Redistricting begins again with commission choices
PHOENIX - Arizona is gearing up for the once-a-decade job of drawing new political boundaries for the state.
The Arizona version of redistricting, as the drawing of new maps of congressional and legislative districts is called, involves blowing up current districts and starting from scratch, says the Independent Redistricting Commission's former chairman.
The work has high stakes if the tug-of-war over the maps drawn in 2001 is any measure.
Local government officials lobbied the commission to draw district boundaries that split - or didn't divide - their communities. Native American tribes made conflicting requests on whether to put reservations in the same district.
And Democrats fought a years-long and ultimately unsuccessful court fight to force the commission to redraw the legislative map to draw additional districts winnable by both parties.
But first, the state has to choose the five new commissioners who will draw the new districts.
A judicial nominating commission met Tuesday to review applications from 77 Arizonans asking to be serve on the redistricting commission. The applicants included a Northern Arizona University accounting professor, a former state Transportation Board chairman, a former campaign finance regulator and a woman who sells gift baskets.
The names of 25 applicants will go to Republican and Democratic leaders of the state House and Senate, and each leader will appoint one redistricting commission member. The four appointees then will pick the fifth member from among applicants who aren't Democrats or Republicans.
It's a volunteer job, with a time commitment that seemed endless because of public hearings across the state and years of legal proceedings, said Steve Lynn, a Tucson utility executive who served as the commission's chairman during the past decade.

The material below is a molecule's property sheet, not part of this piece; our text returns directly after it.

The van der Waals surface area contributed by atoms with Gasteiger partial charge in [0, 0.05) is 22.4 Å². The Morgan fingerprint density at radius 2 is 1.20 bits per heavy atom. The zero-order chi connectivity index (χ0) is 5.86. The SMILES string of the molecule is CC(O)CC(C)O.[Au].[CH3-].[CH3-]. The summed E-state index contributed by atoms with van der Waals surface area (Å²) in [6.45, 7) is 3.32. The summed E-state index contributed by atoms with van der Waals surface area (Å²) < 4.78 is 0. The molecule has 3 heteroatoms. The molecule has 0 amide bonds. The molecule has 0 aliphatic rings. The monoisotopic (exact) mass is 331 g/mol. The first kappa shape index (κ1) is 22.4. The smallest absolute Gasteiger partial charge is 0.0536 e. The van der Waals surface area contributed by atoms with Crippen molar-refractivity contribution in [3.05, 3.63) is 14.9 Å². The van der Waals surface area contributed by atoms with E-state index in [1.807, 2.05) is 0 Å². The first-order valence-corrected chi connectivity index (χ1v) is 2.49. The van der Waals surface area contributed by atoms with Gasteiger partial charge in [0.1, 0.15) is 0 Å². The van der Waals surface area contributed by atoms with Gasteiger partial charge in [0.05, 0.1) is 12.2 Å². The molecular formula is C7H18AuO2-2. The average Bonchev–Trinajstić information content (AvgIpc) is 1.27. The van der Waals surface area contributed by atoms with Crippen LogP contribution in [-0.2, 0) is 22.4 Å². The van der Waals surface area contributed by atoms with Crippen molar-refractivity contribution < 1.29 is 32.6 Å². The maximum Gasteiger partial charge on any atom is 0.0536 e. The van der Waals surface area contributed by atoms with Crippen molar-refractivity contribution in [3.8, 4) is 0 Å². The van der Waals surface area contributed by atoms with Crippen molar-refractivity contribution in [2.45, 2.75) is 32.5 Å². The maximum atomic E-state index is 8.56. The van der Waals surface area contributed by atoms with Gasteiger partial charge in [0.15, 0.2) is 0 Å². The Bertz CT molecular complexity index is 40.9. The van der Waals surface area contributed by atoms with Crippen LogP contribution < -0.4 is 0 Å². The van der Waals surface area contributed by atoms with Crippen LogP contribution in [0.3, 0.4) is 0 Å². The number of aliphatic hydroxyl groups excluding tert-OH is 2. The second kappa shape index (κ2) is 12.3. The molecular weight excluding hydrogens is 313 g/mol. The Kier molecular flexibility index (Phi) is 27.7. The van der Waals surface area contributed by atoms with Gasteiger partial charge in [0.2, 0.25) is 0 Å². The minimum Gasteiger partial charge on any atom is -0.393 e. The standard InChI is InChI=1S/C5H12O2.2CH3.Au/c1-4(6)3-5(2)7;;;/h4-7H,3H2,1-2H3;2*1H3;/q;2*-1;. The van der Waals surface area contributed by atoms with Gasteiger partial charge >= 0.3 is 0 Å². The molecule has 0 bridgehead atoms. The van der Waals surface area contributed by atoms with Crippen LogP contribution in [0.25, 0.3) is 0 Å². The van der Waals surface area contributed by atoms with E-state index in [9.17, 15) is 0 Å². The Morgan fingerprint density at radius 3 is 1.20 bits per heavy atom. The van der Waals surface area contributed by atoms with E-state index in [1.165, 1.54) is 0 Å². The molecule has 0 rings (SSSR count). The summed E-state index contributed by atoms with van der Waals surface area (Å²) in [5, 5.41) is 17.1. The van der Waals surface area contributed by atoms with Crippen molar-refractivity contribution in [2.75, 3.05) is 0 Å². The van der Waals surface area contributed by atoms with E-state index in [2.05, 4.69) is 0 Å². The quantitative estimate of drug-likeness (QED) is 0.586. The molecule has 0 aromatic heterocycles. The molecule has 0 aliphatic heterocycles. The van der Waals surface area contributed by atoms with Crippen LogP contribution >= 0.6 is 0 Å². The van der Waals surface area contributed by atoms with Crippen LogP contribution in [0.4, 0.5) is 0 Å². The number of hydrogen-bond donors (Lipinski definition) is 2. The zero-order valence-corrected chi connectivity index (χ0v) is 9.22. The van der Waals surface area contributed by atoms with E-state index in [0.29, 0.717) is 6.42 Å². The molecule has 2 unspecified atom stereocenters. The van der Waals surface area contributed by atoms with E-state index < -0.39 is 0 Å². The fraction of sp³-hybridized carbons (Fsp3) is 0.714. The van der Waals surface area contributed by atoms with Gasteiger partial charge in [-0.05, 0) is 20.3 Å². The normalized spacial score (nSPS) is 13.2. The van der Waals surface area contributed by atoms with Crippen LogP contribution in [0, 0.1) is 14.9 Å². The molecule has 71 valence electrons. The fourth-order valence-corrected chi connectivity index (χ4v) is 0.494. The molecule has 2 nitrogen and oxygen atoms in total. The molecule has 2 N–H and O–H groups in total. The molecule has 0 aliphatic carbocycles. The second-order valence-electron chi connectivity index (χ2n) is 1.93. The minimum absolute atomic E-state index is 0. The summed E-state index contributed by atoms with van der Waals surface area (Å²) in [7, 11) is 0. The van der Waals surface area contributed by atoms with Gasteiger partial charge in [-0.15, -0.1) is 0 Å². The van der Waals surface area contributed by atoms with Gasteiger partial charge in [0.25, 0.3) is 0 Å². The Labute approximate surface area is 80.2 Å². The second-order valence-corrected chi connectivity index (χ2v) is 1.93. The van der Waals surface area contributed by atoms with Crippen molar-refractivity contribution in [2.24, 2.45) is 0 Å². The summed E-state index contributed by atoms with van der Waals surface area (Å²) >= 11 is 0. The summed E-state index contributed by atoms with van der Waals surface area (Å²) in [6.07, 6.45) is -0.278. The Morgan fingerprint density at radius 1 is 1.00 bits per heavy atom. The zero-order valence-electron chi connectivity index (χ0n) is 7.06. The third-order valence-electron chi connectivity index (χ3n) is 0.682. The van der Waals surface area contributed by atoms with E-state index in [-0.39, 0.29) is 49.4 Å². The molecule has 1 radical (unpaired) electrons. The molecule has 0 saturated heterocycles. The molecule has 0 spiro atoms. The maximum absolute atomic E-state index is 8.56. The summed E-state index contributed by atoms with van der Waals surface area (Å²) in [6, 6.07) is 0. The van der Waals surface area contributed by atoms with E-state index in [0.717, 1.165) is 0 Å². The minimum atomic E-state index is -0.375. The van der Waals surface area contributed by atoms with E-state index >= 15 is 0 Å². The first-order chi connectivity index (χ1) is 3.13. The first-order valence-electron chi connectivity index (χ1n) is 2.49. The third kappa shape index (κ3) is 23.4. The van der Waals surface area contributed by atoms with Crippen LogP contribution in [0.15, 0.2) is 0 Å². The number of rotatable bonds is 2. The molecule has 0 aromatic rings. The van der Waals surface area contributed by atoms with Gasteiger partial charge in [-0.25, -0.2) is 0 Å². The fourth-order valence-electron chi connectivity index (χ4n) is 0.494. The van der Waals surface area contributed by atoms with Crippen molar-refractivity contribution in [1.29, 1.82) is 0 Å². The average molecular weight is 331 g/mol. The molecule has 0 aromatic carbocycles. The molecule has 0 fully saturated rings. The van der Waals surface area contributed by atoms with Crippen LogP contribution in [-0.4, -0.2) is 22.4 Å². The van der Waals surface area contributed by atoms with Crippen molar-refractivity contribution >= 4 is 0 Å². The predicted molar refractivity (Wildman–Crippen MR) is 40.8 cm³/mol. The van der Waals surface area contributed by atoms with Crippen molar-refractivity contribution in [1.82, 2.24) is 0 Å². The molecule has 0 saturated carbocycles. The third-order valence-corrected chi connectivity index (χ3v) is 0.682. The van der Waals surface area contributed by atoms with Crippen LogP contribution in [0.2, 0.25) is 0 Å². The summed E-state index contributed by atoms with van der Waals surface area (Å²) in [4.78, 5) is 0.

Arizona voters approved a 2000 constitutional amendment that created the redistricting commission and took redistricting out of the hands of the Legislature. The state is among 20 states that have commissions for primary, backup or advisory redistricting roles, according to the National Conference of State Legislatures.
Arizona is expected to pick up a 9th U.S. House seat due to population growth, and a redistricting consulting firm reported in October that uneven population growth within the state means Maricopa and Pinal counties are poised to gain additional congressional and legislative representation at the expense of the other 13 counties.
A state's congressional districts must have equal populations and its legislative districts must be close in population. Other criteria set by Arizona's redistricting law include protecting ethnic and racial minorities' voting rights, respecting "communities of interest" and following geographic features and local government boundaries.